The Lily of the Incas or Alstroemeria, also called the Peruvian lily, is appreciated for its magnificent blooming.
Essential Alstroemeria facts
Name – Alstroemeria
Family – Liliaceae (lily family)
Type – perennial
Height – 12 to 32 inches (30 to 80 cm)
Exposure – sun, part sun
Soil – ordinary, rather rich
Flowering – June to September
Before starting with the growing of Alstroemeria, best to start with young plants, already formed. These can be purchased in nursery pots, preferably during the months of April or May.
Alstroemeria directly in the ground
It is recommended to plant Alstroemeria in spring. Planting your alstroemeria in fall is possible if your climate has mild enough winters to permit it.
Whichever the option, always avoid days when the air is freezing cold or sweltering hot for planting.
- Bury the roots deep into the ground.
- Cover with a mix of soil mix and garden soil.
- Water regularly.
Since this plant can take slightly acidic soil, you can add both fresh and used coffee grounds in the garden.
Alstroemeria in pots
Repotting in spring will let the plant develop well.
Select a flower plant soil for this.
Protect the pot in winter because the roots will suffer more from the cold than if they had been directly planted in the ground.
Where should the Alstroemeria be set up?
This plant loves slightly shade-covered emplacements or sunny spots but that don’t get too hot.
Both in pots and directly in the ground, prefer light sun and a spot that seems sheltered enough from wind.
To keep your Alstroemeria as long as possible, proceed to divide the crown after the blooming. Take care while handling the roots, because they are quite fragile.
Alstroemeria division is preferably performed on specimens that are at least 2 or 3 years old.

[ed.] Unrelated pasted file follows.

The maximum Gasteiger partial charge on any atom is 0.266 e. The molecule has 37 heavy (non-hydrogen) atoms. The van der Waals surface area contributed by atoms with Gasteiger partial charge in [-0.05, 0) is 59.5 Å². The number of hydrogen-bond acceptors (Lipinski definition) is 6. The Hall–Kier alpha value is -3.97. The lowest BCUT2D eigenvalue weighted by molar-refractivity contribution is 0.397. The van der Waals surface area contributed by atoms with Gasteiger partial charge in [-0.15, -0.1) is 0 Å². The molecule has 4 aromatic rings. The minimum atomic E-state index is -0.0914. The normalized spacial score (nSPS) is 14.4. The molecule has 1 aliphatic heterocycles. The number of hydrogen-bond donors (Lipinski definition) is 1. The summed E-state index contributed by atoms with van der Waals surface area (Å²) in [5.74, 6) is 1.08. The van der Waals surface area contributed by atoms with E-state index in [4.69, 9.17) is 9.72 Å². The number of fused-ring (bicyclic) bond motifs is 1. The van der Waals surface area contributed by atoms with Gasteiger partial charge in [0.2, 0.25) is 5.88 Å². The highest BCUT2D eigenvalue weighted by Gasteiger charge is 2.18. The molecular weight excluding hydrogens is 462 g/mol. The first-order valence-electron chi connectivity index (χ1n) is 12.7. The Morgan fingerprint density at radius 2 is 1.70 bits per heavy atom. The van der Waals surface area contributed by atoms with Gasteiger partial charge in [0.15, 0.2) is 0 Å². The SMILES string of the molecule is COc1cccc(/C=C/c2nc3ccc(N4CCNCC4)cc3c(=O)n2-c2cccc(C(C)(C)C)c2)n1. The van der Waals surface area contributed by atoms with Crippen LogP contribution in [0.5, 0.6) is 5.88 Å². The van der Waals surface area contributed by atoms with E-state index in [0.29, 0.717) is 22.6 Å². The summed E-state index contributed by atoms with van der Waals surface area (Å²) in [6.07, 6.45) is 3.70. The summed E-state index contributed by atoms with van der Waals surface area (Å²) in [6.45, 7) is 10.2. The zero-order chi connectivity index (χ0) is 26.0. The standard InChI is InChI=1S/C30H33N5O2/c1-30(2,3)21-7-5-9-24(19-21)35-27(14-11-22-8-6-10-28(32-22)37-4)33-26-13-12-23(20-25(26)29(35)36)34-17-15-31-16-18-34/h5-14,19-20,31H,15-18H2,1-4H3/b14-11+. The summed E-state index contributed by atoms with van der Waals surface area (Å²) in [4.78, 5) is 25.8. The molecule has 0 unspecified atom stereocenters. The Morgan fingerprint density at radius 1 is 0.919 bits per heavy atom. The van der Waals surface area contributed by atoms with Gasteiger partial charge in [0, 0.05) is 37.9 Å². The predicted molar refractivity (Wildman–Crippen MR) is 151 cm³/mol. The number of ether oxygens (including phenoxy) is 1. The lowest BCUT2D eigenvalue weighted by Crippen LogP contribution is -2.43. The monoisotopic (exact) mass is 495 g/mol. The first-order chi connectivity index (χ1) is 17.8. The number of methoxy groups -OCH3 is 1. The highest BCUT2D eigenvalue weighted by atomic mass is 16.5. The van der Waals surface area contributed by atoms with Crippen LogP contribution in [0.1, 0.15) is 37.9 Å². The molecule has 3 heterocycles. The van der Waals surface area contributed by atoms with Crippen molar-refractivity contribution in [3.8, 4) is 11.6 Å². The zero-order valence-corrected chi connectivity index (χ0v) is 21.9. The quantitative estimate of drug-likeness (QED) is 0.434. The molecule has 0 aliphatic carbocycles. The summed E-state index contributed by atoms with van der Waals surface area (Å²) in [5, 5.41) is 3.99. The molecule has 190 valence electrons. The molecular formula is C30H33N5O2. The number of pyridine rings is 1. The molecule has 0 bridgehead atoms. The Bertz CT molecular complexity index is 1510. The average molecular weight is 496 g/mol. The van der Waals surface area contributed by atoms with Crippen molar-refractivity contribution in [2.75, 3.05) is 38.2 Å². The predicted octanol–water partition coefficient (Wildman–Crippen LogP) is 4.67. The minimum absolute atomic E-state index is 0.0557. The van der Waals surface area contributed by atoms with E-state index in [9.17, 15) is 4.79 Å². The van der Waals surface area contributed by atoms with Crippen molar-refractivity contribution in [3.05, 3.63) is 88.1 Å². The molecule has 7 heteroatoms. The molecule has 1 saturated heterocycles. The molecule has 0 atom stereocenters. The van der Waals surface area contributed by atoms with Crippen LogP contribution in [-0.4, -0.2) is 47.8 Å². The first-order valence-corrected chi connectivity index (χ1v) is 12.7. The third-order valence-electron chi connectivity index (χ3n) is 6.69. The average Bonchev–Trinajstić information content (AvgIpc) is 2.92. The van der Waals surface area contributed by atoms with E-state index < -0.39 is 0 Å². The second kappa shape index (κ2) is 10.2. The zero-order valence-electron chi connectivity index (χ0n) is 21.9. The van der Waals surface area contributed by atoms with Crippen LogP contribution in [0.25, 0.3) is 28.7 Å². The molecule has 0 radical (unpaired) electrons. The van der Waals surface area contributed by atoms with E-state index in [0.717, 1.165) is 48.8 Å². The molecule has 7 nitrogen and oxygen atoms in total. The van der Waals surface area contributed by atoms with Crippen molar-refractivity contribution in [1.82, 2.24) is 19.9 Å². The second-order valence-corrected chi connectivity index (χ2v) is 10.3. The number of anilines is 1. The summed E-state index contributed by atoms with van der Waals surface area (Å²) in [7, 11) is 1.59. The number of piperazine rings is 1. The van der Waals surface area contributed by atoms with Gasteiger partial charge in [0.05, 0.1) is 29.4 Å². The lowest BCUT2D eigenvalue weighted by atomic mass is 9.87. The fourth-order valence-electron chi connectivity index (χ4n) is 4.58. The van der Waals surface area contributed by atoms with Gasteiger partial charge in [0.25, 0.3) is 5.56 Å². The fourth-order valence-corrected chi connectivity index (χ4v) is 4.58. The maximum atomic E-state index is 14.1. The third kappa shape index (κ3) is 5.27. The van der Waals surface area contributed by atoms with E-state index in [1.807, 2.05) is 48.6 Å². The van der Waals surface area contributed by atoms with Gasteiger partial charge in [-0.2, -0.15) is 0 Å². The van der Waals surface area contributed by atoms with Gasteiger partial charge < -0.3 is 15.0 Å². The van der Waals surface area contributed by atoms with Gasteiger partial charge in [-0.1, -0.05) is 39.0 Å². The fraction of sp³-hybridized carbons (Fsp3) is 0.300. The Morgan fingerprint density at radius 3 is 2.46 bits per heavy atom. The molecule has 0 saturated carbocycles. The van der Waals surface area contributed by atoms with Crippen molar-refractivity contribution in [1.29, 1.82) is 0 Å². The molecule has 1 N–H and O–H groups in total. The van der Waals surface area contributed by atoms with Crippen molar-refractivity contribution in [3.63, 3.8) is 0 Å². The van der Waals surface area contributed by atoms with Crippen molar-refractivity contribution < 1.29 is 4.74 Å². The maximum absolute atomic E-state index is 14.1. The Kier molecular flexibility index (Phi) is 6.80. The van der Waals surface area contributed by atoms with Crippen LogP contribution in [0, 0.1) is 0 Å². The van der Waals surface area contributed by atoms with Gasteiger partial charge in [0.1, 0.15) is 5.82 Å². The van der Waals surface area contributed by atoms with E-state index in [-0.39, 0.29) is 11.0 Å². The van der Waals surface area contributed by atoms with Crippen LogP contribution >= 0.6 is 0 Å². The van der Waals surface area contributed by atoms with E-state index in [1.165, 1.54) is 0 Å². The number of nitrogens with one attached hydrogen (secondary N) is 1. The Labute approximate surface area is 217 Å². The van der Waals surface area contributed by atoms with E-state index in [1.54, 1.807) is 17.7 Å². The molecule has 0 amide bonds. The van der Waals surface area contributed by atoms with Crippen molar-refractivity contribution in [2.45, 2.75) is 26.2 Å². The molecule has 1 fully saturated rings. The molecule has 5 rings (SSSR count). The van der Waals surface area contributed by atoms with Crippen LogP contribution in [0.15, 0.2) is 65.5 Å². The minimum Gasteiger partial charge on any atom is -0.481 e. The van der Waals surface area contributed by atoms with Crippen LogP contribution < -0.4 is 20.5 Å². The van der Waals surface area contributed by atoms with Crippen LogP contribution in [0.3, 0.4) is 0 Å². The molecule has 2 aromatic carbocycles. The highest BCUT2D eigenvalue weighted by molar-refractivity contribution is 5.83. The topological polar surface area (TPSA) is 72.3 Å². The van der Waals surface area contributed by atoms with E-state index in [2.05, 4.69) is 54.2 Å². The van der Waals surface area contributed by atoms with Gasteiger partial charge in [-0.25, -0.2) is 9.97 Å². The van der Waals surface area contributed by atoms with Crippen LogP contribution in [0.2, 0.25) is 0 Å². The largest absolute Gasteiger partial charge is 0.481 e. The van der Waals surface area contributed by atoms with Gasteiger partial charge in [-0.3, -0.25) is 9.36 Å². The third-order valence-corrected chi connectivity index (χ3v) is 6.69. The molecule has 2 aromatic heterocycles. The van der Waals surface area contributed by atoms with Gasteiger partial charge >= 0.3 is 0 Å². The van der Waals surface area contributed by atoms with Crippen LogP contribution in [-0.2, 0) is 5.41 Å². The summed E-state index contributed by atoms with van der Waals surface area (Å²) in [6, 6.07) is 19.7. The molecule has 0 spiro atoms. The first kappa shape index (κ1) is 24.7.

Pruning and caring for Alstroemeria
Once properly settled in, Alstroemeria or Lily of the Incas only requires very little attention and care.
After the planting, it bodes well to water regularly. Do so without excess so that roots don’t get flooded, we’ve seen they were quite fragile.
Afterwards, every spring, add flower plant fertilizer in order to intensify the blooming.
- Eliminate stems with wilted flowers regularly.
- Cut back as short as you can once the leaves have withered, and not before this.
In case of winter that is colder than usual, it is best to protect the base of the plant with dead leaf mulch.
All there is to know about the Alstroemeria
Alstroemeria is a flower that belongs to the Liliaceae or lily family, or to the Alstroemeriaceae family depending on the classification.
Its buds open up to reveal flame-tongued and brightly colored petals that remind us of bird-of-paradise feathers.
Any other reason to fall in love with Alstroemeria? It symbolizes friendship.
It is often called Lily of the Incas or Peruvian Lily because of its geographical point of origin. Indeed, the Andes mountain range is where it particularly feels at home.
Among the main Alstroemeria species, one can find
- Alstroemeria aurea – Lily of the Incas
- Alstroemeria hybrid
- Alstroemeria ‘Indian Summer’
- Alstroemeria ligtu var Ligtu
- Alstroemeria pelegrina L.
- Alstroemeria psittacina Lehm.
- Alstroemeria pulchella L. f.
- Alstroemeria ‘Summertime’
In a flower bed or as a cut flower in a vase, it is extremely striking.
Smart tip about Alstroemeria
The lifespan of Alstroemeria in a bouquet or vase tops that of almost all other plants.
Credits for images shared to Nature & Garden (all edits by Gaspard Lorthiois):
Sun-colored Alstroemeria by Kevin Cannings ★ under Pixabay license
Cluster of pink alstroemeria by Pablo Valerio ★ under Pixabay license
Close-up of an alstroemeria flower by Nicolas Raymond ★ thanks to Freestock.ca CC BY 3.0